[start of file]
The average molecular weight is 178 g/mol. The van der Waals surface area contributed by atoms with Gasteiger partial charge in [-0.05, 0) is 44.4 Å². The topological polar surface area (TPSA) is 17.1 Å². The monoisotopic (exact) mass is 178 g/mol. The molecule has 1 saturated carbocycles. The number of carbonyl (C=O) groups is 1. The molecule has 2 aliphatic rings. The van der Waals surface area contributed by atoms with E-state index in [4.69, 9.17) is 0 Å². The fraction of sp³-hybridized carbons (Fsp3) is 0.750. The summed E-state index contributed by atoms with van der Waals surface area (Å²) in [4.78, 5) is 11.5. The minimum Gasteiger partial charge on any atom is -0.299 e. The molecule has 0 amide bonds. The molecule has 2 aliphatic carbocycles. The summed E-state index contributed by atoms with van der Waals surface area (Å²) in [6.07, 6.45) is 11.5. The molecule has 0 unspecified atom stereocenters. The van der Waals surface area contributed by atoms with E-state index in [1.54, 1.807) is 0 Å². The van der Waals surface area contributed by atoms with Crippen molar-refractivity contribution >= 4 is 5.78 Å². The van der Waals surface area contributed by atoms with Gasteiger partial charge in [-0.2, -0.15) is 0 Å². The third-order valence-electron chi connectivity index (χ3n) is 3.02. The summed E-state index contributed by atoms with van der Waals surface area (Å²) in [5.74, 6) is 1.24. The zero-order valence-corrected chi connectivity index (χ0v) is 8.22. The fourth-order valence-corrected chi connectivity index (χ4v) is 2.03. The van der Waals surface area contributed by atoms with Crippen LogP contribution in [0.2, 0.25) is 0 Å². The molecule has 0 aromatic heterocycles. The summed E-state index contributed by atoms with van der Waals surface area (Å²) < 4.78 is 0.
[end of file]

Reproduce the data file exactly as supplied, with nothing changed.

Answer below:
The average molecular weight is 178 g/mol. The van der Waals surface area contributed by atoms with Gasteiger partial charge in [-0.05, 0) is 44.4 Å². The topological polar surface area (TPSA) is 17.1 Å². The monoisotopic (exact) mass is 178 g/mol. The molecule has 1 saturated carbocycles. The number of carbonyl (C=O) groups is 1. The molecule has 2 aliphatic rings. The van der Waals surface area contributed by atoms with E-state index in [4.69, 9.17) is 0 Å². The fraction of sp³-hybridized carbons (Fsp3) is 0.750. The summed E-state index contributed by atoms with van der Waals surface area (Å²) in [4.78, 5) is 11.5. The minimum Gasteiger partial charge on any atom is -0.299 e. The molecule has 0 amide bonds. The molecule has 2 aliphatic carbocycles. The summed E-state index contributed by atoms with van der Waals surface area (Å²) in [6.07, 6.45) is 11.5. The molecule has 0 unspecified atom stereocenters. The van der Waals surface area contributed by atoms with E-state index in [1.54, 1.807) is 0 Å². The van der Waals surface area contributed by atoms with Crippen molar-refractivity contribution >= 4 is 5.78 Å². The van der Waals surface area contributed by atoms with Gasteiger partial charge in [-0.2, -0.15) is 0 Å². The third-order valence-electron chi connectivity index (χ3n) is 3.02. The summed E-state index contributed by atoms with van der Waals surface area (Å²) in [5.74, 6) is 1.24. The zero-order valence-corrected chi connectivity index (χ0v) is 8.22. The fourth-order valence-corrected chi connectivity index (χ4v) is 2.03. The van der Waals surface area contributed by atoms with Crippen LogP contribution in [0.2, 0.25) is 0 Å². The molecule has 0 aromatic heterocycles. The summed E-state index contributed by atoms with van der Waals surface area (Å²) < 4.78 is 0.